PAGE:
Saturday, August 17, 2019

Police Officer resigned after arresting disabled Navy veteran with PTSD and brain tumor

Los Gatos-Monte Sereno Police body camera video: Officer Johnathon Silva's April 2019 arrest

Newlon could not be reached for comment Friday at several phone numbers listed under his name. His landlord described him to police as a Navy veteran who suffered from post-traumatic stress disorder and a brain tumor, according to incident reports released by the Police Department, and the woman who called police said she only wanted him to get help.
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Calverton Cemetery will 'never let a veteran be forgotten'

Calverton cemetery employees strive to 'never let a veteran be forgotten'

Newsday Long Island
By Martin C. Evans
August 17, 2019
“I turned away and just felt, wow…,” he said. "I felt good that I could make that family feel a little better than when they had when they came here.”
Douglas Chong is a former Army tank mechanic who now works as a landscaper at Calverton National Cemetery. Photo Credit: Martin C. Evans

Richard Hilts was a specialist in the Army a decade ago when his wife’s grandfather, a Navy man who served in World War II, was laid to rest at Calverton National Cemetery.

For the interment, Hilts volunteered to replace a member of the color guard. In his neatly pressed uniform, moving with ceremonial deliberateness, the soldier helped fold the burial flag into a tight tricorner, then knelt to give the colors to the widow.

Today, Hilts is one of the cemetery's nearly 100 employees — 62 are former service members — who prepare final resting places for thousands of veterans every year.

“That tells the story of our mission here — to never let a veteran be forgotten,” said Hilts, 35, of Coram, who studied on the GI Bill at St. Johns University, then went to work setting gravestones at the cemetery the day after he graduated in 2015.

“Yes, we lost some people while I was over there,” Hilts said of his three combat tours in Iraq. “So I’d say this is especially personal for me.”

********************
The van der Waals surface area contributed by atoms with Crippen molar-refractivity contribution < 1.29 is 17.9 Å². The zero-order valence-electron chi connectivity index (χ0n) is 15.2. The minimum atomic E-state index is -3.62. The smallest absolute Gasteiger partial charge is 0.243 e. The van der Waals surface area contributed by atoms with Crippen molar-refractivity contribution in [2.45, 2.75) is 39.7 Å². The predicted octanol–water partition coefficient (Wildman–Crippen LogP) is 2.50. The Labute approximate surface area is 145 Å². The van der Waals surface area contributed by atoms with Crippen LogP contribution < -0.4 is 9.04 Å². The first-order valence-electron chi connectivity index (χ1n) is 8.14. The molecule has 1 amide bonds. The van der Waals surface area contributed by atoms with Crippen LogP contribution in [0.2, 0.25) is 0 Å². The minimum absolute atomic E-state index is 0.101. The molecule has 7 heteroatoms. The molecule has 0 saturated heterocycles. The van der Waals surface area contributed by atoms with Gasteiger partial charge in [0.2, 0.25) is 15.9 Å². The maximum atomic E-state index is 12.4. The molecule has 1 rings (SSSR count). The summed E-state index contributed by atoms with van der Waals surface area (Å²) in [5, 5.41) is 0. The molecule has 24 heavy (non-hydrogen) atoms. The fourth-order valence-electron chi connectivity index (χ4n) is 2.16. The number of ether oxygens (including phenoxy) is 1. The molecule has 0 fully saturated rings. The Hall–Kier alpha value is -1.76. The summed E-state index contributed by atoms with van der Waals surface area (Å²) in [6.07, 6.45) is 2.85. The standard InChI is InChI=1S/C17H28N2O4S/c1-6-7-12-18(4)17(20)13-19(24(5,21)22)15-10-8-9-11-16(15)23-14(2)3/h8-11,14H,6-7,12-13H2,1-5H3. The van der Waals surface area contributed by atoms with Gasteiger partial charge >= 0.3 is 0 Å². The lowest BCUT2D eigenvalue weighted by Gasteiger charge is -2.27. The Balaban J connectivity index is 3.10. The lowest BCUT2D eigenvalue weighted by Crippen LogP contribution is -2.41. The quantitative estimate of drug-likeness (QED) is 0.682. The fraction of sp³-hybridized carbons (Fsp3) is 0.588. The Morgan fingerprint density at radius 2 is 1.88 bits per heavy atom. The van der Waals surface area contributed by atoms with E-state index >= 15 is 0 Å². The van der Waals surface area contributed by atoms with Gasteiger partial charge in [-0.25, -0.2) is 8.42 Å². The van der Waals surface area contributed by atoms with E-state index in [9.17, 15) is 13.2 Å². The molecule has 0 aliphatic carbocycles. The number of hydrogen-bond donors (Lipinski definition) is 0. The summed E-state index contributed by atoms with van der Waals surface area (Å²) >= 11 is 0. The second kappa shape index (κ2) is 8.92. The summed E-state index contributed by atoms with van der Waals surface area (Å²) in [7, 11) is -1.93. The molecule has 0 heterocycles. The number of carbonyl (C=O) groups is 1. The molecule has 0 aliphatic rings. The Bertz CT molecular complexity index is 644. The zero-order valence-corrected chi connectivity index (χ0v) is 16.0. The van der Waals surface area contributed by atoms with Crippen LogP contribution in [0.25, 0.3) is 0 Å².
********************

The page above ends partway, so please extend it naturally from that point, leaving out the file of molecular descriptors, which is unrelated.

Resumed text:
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"Ultimate Tribute to The King" and disabled combat medic

Top Elvis impersonator coming to The Villages to raise money for disabled veteran’s new home

Villages News
By Larry D. Croom
August 13, 2019

Villagers for Veterans has worked tirelessly over the past couple of years to raise money to build the special house for Kelly, a 17-year Army veteran who was injured during a 2002 training accident while preparing to deploy to Iraq. Kelly’s spine was crushed when a cable snapped during a sling load operation. As a result of her injuries, the Army medic, who lives alone in the Tampa area, was permanently paralyzed and has very limited use of one arm.
Dwight Icenhower, who has made a full-time career as Elvis Presley impersonator, will perform his ‘Ultimate Tribute to The King’ show at the Savannah Center at 7 p.m. on Wednesday, Sept. 18.
Villagers for Veterans is bringing a special performer to Florida’s Friendliest Hometown – one who strives to keep the memories of “The King of Rock and Roll” alive forever.

Dwight Icenhower, who has made a full-time career as Elvis Presley impersonator, will perform his “Ultimate Tribute to The King” show alongside his Blue Suede Band at the Savannah Center at 7 p.m. on Wednesday, Sept. 18. His appearance is a fundraiser being put on by the group to raise money for a smart home that’s being built for disabled Army veteran Sgt. Pam Kelly on the Historic Side of The Villages.
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Mayor Bill de Blasio's broke silence on suicide in his own family

Mayor Draws on Father’s Suicide in Dealing With Spike Among NYPD Officers